Go fits into your stack as a language for backend services. With the work being done by Docker, CoreOS, HashiCorp, Google, and others, it clearly is becoming the language of Infrastructure as a Service, cloud orchestration, and DevOps as well. Go is not a replacement for C/C++ but a replacement for Java, Python, and the like—that much is clear.

### Moving Forward

Ultimately, we use Go because it’s boring. We don’t use it because Google uses it. We don’t use it because it’s trendy. We use it because it’s no-frills and, hey, it usually gets the job done assuming you’ve found the right nail. But Go is still in its infancy and has a lot of room for growth and improvement.

I’m cautiously optimistic about Go’s future. I don’t consider myself a hater, I consider myself a hopeful. As it continues to gain a critical mass, I’m hopeful that the language will continue to improve but fearful of its relentless dogma. Go needs to let go of this attitude of “you don’t need that” or “it’s too complicated” or “programmers won’t know how to use it.” It’s toxic. It’s not all that different from your users requesting features after you release a product and telling those users they aren’t smart enough to use them. It’s not on your users, it’s on you to make the UX good.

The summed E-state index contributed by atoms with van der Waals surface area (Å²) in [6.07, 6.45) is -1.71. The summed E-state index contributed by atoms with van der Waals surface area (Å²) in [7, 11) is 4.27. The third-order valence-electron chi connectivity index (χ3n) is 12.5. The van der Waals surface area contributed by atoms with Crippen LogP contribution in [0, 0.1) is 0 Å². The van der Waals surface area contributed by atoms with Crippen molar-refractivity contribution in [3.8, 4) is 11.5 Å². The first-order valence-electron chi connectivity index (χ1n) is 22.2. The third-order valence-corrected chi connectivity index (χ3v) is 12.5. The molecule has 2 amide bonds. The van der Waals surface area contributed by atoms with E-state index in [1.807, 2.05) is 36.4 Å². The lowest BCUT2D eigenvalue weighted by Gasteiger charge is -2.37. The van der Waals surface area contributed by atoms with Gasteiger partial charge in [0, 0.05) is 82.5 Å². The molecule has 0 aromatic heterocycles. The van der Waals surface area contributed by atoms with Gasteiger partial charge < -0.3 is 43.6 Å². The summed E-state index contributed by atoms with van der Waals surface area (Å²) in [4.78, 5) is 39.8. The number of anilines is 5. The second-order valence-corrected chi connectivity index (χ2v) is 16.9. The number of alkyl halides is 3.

A language can have considerable depth while still retaining its simplicity. I wish this were the ideal Go embraced, not one of negativity, of pessimism, of “no.” The question is not how can we protect developers from themselves, it’s how can we make them more productive? How can we enable them to solve problems? But just because people are solving problems with Go today does not mean we can’t do better. There is always room for improvement. There is never room for complacency.

My thanks to Dustin Hiatt for reviewing this and his efforts in benchmarking and profiling various parts of the Go runtime. It’s largely Dustin’s work that has helped pave the way for building performance-critical systems in Go.

## Product Development is a Trust Fall

A couple weeks ago, Marty Cagan gave an outstanding talk at CraftConf on why products fail despite having great engineering teams. In it, he calls out many of the common mistakes made by teams, and I think there is an underlying theme: trust.

Product development is a trust fall. In order to be successful, a chain of trust must be established from the business all the way down to the engineers. If any point in that chain is compromised, the integrity of the product—and specifically its success—is put in jeopardy.

Engineers will innovate. Trust them. Engineers will discover requirements. Trust them. Engineers will identify risks. Trust them.